The theory of online social networking is great and I certainly enjoy the opportunities I have through such services as LinkedIn and OpenBC, to connect with people across vast oceans and continents, not to mention timezones and cultural differences.

But there can be challenges in getting the systems to work effectively.

Having decided recently that I should put some effort into building the OpenBC network, where I have a Premium membership, I found the exercise less than totally enjoyable.

Here’s a message I sent to OpenBC over the weekend. I think it’s fairly self-explanatory:

I have spent a couple of hours trying to sort through the process of finding people in my outlook address book who are in OpenBC, so I could invite them.

Frankly, this is not a user-friendly system. I thought I had to go through and cull the addresses I did not want compared, so I did that and then got a cross-checked list. I had no sooner invited the first two to connect than the list disappeared!

I thought LinkedIn was confusing but its system of cross checking and inviting people in the address book is a dream compared to this.

What about a video or some sort of walk through to show people what to do and not to do to make the process applicable?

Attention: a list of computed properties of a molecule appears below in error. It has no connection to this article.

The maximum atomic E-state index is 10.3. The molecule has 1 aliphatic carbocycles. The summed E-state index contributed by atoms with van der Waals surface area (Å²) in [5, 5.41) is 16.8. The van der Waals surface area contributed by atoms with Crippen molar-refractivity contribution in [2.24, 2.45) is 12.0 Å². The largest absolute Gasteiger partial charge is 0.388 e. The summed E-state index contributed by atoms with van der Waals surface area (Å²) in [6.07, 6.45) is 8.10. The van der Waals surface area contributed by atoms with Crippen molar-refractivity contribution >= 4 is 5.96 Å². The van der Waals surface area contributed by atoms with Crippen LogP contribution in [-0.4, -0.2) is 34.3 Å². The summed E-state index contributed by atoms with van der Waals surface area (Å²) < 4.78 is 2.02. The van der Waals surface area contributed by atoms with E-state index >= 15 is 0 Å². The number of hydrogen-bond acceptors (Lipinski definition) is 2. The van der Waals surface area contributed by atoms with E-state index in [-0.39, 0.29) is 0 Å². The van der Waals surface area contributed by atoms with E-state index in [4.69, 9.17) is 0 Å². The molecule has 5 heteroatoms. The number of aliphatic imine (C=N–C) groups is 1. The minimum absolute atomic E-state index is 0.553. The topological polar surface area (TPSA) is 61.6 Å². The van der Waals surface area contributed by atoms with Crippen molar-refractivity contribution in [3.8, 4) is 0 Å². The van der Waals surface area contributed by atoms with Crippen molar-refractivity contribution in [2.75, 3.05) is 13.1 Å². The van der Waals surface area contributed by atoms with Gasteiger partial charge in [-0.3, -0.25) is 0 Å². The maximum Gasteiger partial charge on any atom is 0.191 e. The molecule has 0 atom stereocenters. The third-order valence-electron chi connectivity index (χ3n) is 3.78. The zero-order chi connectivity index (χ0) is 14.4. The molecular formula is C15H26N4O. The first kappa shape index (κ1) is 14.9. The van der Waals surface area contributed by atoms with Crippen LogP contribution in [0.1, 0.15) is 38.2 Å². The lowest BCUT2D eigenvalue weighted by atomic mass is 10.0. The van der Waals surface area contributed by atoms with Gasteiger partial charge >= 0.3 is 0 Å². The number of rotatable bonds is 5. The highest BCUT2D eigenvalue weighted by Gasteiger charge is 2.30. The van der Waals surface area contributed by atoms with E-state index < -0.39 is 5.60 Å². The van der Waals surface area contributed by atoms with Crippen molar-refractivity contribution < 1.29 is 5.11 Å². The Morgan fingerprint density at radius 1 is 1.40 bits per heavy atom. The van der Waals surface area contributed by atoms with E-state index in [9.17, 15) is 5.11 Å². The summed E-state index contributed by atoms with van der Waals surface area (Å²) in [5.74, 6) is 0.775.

Then today I received this response:

Thank you for your email message. The suggestions and comments we receive from
our members are very important to us because we give them consideration when
optimizing openBC.

Our development team will give your suggestion consideration for possible

I know OpenBC is a good organisation and I enjoy a number of good connections through this network, but I have to say the support response reminded me of the form letters that used to go out from a government department where I once worked in a senior position and where the Minister held a very important portfolio. The response included – from memory – the following assurance:

The Minister has asked me to say that everything you have said has been noted and will be taken into account.

Sometimes, after the day’s work is done and in a reflective mood over a glass of wine, I think about my collaboration in that practice and I wonder, pessimistically it must be said, whether of the probably thousands of people who received those letters, any of the recipients actually believed  that  the concerns or sentiments they had expressed would actually have been given any serious consideration.

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